Pockets horizontal pockets with white laces (same lace as above), each with pewter buttons
Cuffs Philemot yellow (slashed in the British pattern) laced white (same lace as above) with 4 pewter buttons and 4 white buttonholes (same lace as above) on the sleeve above each cuff
Turnbacks Philemot yellow
Waistcoat brick red laced white (same lace as above)
Breeches brick red
Gaiters white with black buttons
brown, grey or black during campaigns (black after 1759)
Leather Equipment
Cross-belt white
Waist-belt white
Cartridge Box black
Bayonet Scabbard black
Scabbard black
Foot gear black shoes


Troopers were armed with with a "Brown Bess" muskets, a bayonet and a sword. They also carried a dark brown haversack with a metal canteen on the left hip.

Officers

Officers of the regiment wore the same uniforms as the private soldiers but with the following differences

  • silver gorget around the neck
  • an aiguilette on the right shoulder
  • silver lace instead of normal lace
  • a crimson sash

Officers wore the same headgear as the private soldiers under their command; however, officers of the grenadier company wore a more decorated mitre cap.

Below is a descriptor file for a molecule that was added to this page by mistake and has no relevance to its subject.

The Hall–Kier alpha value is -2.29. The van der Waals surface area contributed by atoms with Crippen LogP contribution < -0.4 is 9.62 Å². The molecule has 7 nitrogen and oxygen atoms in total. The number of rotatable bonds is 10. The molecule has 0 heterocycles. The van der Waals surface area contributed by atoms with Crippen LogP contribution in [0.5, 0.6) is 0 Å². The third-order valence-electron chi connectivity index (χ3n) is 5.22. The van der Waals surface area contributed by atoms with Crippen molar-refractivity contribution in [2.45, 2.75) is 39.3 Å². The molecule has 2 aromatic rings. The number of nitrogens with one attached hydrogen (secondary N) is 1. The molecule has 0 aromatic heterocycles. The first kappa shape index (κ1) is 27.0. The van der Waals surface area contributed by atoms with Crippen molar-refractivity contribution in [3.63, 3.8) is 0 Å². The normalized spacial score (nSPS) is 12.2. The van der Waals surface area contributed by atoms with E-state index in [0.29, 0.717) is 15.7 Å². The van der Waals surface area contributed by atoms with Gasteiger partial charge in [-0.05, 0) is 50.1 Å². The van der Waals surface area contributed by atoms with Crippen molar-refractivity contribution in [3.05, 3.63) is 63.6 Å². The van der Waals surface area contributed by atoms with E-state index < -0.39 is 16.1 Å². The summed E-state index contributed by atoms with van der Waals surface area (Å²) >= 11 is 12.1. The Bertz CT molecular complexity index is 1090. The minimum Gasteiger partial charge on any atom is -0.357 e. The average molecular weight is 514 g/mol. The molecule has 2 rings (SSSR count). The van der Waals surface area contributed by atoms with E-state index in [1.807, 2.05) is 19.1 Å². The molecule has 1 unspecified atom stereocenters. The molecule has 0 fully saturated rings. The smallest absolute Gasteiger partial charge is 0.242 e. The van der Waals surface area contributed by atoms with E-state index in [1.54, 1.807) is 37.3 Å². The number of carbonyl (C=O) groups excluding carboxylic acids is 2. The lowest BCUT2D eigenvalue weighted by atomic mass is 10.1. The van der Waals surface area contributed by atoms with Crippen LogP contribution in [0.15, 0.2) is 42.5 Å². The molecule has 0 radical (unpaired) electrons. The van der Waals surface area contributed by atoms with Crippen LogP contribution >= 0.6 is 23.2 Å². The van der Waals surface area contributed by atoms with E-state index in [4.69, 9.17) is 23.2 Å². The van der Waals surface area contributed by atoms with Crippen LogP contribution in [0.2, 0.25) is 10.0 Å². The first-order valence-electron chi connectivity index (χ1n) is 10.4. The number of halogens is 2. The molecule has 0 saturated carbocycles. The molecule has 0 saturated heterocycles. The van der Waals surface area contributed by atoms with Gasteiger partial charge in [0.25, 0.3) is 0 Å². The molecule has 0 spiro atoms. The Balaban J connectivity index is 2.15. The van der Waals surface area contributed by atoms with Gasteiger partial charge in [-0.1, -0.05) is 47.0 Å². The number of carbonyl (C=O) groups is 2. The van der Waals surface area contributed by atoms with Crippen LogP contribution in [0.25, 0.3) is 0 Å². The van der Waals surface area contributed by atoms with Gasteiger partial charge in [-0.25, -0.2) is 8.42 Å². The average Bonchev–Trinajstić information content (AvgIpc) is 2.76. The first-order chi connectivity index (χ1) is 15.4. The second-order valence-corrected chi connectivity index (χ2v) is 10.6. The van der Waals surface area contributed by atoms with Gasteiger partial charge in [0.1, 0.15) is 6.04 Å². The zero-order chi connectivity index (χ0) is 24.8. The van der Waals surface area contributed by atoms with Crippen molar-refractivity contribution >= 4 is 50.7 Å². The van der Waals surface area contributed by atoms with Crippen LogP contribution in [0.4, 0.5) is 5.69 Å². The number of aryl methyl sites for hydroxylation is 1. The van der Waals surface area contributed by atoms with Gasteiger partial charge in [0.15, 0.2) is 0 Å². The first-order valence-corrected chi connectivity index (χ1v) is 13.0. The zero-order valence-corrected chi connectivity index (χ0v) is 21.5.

Officers generally carried a spontoon, however, in battle some carried muskets instead.

Musicians

According to the Royal Clothing Warrant of 1751:

The drummers of the regiment were clothed in deep yellow, lined, faced, and lapelled on the breast with red, and laced in such manner as the colonel shall think fit for distinction sake, the lace, however, was of the colours of that on the soldiers' coats.
The front or forepart of the drums were painted deep yellow, with the king's cypher and crown, and the number “XIII” under it. The rims were red.

Colours

King's Colour: Union with its centre decorated with a rose and thistle wreath surrounding the rank of the regiment "XIII" in gold Roman numerals.

Regimental Colour: Philemot yellow field with its centre decorated with a rose and thistle on the same stalk surrounding the rank of the regiment "XIII" in gold Roman numerals. The Union in the upper left corner.

King's Colour - Source: Frédéric Aubert
Regimental Colour - Source: Frédéric Aubert

References

This article is essentially and abridged and adapted version of the following book which is in the public domain:

  • Cannon, Richard: Historical record of the Thirteenth, First Somerset or, The Prince Albert's Regiment of Light Infantry, London: Parker, Furnivall and Parker, 1848

Other sources

Aylor, Ron: British Regimental Drums and Colours

Funcken, Liliane and Fred: Les uniformes de la guerre en dentelle

George II: The Royal Clothing Warrant, 1751

Hughes, Gerald: Pulteney's Regiment (13th Foot)

Lawson, Cecil C. P.: A History of the Uniforms of the British Army - from the Beginnings to 1760, vol. II, p. 90-103

Mills, T. F., Land Forces of Britain the Empire and Commonwealth (an excellent website which unfortunately does not seem to be online any more)

Schirmer, Friedrich: Die Heere der kriegführenden Staaten 1756 - 1763. Edited and published by KLIO-Landesgruppe Baden-Württemberg e.V., Magstadt, 1989

Wikipedia - Somerset Light Infantry